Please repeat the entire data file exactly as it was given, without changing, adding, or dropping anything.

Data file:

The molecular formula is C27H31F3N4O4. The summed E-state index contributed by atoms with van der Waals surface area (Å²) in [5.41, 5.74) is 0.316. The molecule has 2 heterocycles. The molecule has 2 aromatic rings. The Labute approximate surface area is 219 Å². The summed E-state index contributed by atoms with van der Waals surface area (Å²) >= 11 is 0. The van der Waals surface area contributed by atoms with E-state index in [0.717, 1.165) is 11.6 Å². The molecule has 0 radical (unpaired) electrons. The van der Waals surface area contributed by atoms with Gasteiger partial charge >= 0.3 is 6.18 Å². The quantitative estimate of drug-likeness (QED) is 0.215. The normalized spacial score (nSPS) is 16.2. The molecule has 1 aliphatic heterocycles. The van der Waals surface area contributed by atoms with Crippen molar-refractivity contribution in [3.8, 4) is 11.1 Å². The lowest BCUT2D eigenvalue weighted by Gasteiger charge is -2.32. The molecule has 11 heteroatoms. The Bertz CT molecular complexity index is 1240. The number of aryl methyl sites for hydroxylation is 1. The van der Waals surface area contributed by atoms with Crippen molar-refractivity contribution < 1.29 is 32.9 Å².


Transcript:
The molecular formula is C27H31F3N4O4. The summed E-state index contributed by atoms with van der Waals surface area (Å²) in [5.41, 5.74) is 0.316. The molecule has 2 heterocycles. The molecule has 2 aromatic rings. The Labute approximate surface area is 219 Å². The summed E-state index contributed by atoms with van der Waals surface area (Å²) >= 11 is 0. The van der Waals surface area contributed by atoms with E-state index in [0.717, 1.165) is 11.6 Å². The molecule has 0 radical (unpaired) electrons. The van der Waals surface area contributed by atoms with Gasteiger partial charge >= 0.3 is 6.18 Å². The quantitative estimate of drug-likeness (QED) is 0.215. The normalized spacial score (nSPS) is 16.2. The molecule has 1 aliphatic heterocycles. The van der Waals surface area contributed by atoms with Crippen molar-refractivity contribution in [3.8, 4) is 11.1 Å². The lowest BCUT2D eigenvalue weighted by Gasteiger charge is -2.32. The molecule has 11 heteroatoms. The Bertz CT molecular complexity index is 1240. The number of aryl methyl sites for hydroxylation is 1. The van der Waals surface area contributed by atoms with Crippen molar-refractivity contribution < 1.29 is 32.9 Å².